Brief Literary Analysis Edgar Allen Poe

Topics: Edgar Allan Poe, Tales of the Grotesque and Arabesque, Short story Pages: 5 (2033 words) Published: April 21, 2013
15 November 2012
Edgar Allan Poe Literary Analysis
Edgar Allan Poe is often regarded as the most skilled American poet and short story writer, and it is no wonder because every literary work created by Poe is written with such proficiency, that even readers today are awe-struck. In Poe’s short stories and poems, one will find the same few themes in his works, such as women, the color red and a variety of horror themes, however one theme that is very repetitive is his employment of death. This theme is used in many novels today, and is also a popular theme in books, television shows and videogames. In fact, since the 1800s, people have become increasingly appealed by death. Death was one of Poe’s favorite themes, and is a big reason why Poe’s literary works are still read today.

In Poe’s short story “The Masque of the Red Death”, the theme of death often brought up, such as when the fatal “red death” sickness was described: when contracted, its host would feel “sharp pains, and sudden dizziness” (1), and its host would have “profuse bleeding of the pores” (1). The red death was a widespread disease, but Prince Prospero’s castle was safe from the red death because the disease couldn’t get past the abbey gates. In his happy mood, the Prince organized a ball, this ball was not an ordinary ball, but it was a masquerade, in which the guests would wear masks and costumes. This story ends in an extremely violent manner, in which every masquerader succumbs to the red death. The theme of this masquerade was gruesome; many masqueraders wore very graphic outfits, which foreshadow the horrible end of this story.

Another one of Poe’s works, “Annabel Lee”, was actually based on his wife, Virgiania Eliza Clemm Poe, and in the the poem, Annabel is killed by the angels above that were jealous of the love between Annabel and Poe. So one night, at the peak of their jealousy, the sent out a cloud “Chilling and killing” (4.6) Poe’s Annabel Lee. The theme of death is very obvious in that Annabel Lee dies in the poem, and the main character is filled with an infinite sadness, that he even sleeps by the grave. What’s ironic about this poem is the fact that Annabel dies from a chilly wind, and Virginia, in her last stage of consumption, dies cold, and Poe, so poor, was unable to afford a blanket for her, a simple luxury that would have brightened her mood just a bit. “The Fall of the House of Usher” is a unique short story in that it was one of the first “haunted house” stories of it’s time. This story was about a man who was invited by his friend, Roderick Usher, to cheer Usher up. The main character soon arrives at the Usher manor, which once was beautiful, now is an old run-down mansion. The only two Usher family members that are still alive are the twins, Roderick and Madeline, and both of them suffer from peculiar diseases, Roderick suffers from a “morbid acuteness of the senses” (3) and Madeline seemingly suffers form a type of immunodeficiency, in which she gets deathly ill often. The first appearance of the theme of death is when Roderick states Madeline as “dead” and subsequently buries Madeline prematurely. Roderick is aware of this, and near the end of the story, Madeline breaks out of her coffin and “with a low moaning cry, fell heavily inward upon the person of her brother,” (10) killing Roderick, another appearance of death. At the very end, the manor disappears, symbolizing the death of the Usher bloodline. The theme of death is apparent in this short story, so this theme is not only a coincidence.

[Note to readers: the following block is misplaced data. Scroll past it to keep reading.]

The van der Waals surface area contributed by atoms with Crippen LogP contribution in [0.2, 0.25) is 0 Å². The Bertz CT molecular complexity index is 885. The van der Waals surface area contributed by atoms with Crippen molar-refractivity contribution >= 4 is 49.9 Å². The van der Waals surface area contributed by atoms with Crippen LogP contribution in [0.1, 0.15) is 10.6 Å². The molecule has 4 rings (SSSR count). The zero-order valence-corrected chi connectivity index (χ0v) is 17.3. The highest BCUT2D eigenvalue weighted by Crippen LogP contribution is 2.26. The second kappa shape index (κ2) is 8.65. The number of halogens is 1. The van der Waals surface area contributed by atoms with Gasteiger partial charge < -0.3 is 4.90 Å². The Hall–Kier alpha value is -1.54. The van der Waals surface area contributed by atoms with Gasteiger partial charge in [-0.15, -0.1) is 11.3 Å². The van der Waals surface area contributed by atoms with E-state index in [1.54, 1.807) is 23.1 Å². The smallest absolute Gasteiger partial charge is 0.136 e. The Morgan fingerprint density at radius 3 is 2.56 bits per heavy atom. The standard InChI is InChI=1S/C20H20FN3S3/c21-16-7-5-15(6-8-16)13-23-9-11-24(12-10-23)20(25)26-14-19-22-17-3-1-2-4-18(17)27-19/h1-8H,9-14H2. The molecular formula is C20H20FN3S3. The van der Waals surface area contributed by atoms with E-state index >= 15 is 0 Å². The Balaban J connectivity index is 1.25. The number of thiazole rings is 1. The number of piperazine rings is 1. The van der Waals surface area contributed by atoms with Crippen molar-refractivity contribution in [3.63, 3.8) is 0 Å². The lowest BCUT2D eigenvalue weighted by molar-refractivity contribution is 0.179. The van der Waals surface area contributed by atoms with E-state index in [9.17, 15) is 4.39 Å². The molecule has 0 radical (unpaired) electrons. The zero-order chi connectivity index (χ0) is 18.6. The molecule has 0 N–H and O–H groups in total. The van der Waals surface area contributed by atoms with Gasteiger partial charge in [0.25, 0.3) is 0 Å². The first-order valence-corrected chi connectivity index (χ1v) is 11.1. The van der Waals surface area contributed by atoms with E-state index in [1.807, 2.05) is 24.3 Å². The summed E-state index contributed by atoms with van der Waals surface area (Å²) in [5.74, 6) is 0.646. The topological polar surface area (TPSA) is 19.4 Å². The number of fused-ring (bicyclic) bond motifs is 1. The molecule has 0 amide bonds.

Many of Poe’s stories include death, and “The Black Cat” is no exception. This story is one of his more brutal stories in that the main character first hung his favorite cat, Pluto, and then “buried the axe” (4) in his wife’s head. The final death is that of the main character, when he is sentenced to hang for his atrocious deed of murder. This theme of death is proved as a common theme now, as it is in at least four of Poe’s...
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